Dr Brian James, president of the Medical Association of Jamaica, described euthanasia as a “thorny ethical issue” but believes that the time is right for vigorous debate of the subject.

“What needs to happen if it becomes an issue that people are concerned about, then a national conversation should happen … . The discussion should happen and we should see where people are. We should examine the merits of either side,” the MAJ president said Saturday evening.

But Professor Denise Eldemire-Shearer, director of the Mona Ageing and Wellness Centre, was unequivocal in her resistance to euthanasia, arguing that patients may make those decisions out of depression in moments of acute pain, “as if nothing can be done”.

“I don’t think as a doctor that I have the right even to help someone take their life. I am very definite on this,” she said on Sunday.

Eldemire-Shearer, one of the country’s foremost experts on ageing in Jamaica, said that she has seen people contemplating dying have their hopes revived after learning of the availability of new medical treatments.

Eldemire-Shearer believes that there must be greater emphasis on palliative and hospice care and more support given to families.

Palliative care is an approach to healthcare that improves the quality of life of patients who are facing life-threatening illnesses.

The professor explained that as more Jamaicans cross the threshold of old age, that type of intervention will be needed.

“There are many families that don’t want to see someone suffer not necessarily practise euthanasia but want comfort … . I would like to see more doctors comfortable about the issue discussing palliative care around end of life and developing the training to support people through end-of-life issues,” the ageing expert said.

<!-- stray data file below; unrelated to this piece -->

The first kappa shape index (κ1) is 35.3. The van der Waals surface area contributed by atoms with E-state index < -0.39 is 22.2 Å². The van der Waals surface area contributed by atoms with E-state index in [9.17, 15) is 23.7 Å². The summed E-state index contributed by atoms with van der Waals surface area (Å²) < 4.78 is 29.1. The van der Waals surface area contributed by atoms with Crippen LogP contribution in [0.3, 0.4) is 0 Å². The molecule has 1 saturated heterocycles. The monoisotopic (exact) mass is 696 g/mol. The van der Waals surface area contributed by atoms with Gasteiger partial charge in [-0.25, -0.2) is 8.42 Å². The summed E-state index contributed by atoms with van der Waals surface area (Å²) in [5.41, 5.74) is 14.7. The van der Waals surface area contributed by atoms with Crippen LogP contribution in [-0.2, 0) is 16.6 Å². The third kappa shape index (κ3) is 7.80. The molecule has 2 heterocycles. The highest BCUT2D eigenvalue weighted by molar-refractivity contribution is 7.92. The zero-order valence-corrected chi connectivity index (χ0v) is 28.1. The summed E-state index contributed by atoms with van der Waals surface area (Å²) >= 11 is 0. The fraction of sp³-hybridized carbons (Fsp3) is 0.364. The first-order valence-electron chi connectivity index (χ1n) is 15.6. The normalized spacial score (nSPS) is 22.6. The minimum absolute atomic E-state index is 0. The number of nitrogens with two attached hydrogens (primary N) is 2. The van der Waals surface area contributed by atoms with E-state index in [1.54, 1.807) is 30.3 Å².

Outgoing president of the Jamaica Council of Churches, the Rev Newton Dixon, said that while he was against “any form of the taking of life”, he acknowledged the ethical dilemma of having to deal with patients who were gravely ill and in pain.

“The question of a person’s choice is the real crux of the matter and that question is I think an ethical question that I don’t know if we have yet resolved it.

“.... It feels like an un-Christian thing but we still struggle with the person’s right to choose so I think the question is still up in the air although I would come down against it as a matter of principle. Whether or not, that is a practical measure for practice is quite another matter,” said the pastor.

Dr Winston Dawes argues that the controversial topic should be discussed, even though he is aware that euthanasia ran counter to orthodoxy medical teachings.

“Whenever this comes up, it reminds me of when I was a medical student and Dr [name redacted] was saying that he had to treat Roger Mais, who was a writer, a heavy smoker who had lung cancer in his last few days.

“What he did was to give him enough morphine to keep him pain free and that morphine suppressed his breathing and he died, but he didn’t suffer. But he did not actively kill him,” said Dawes.

That’s another angle of the ethical dilemma for commentators like bioethicist Aarons, who described such double-edged intervention as a “grey area”.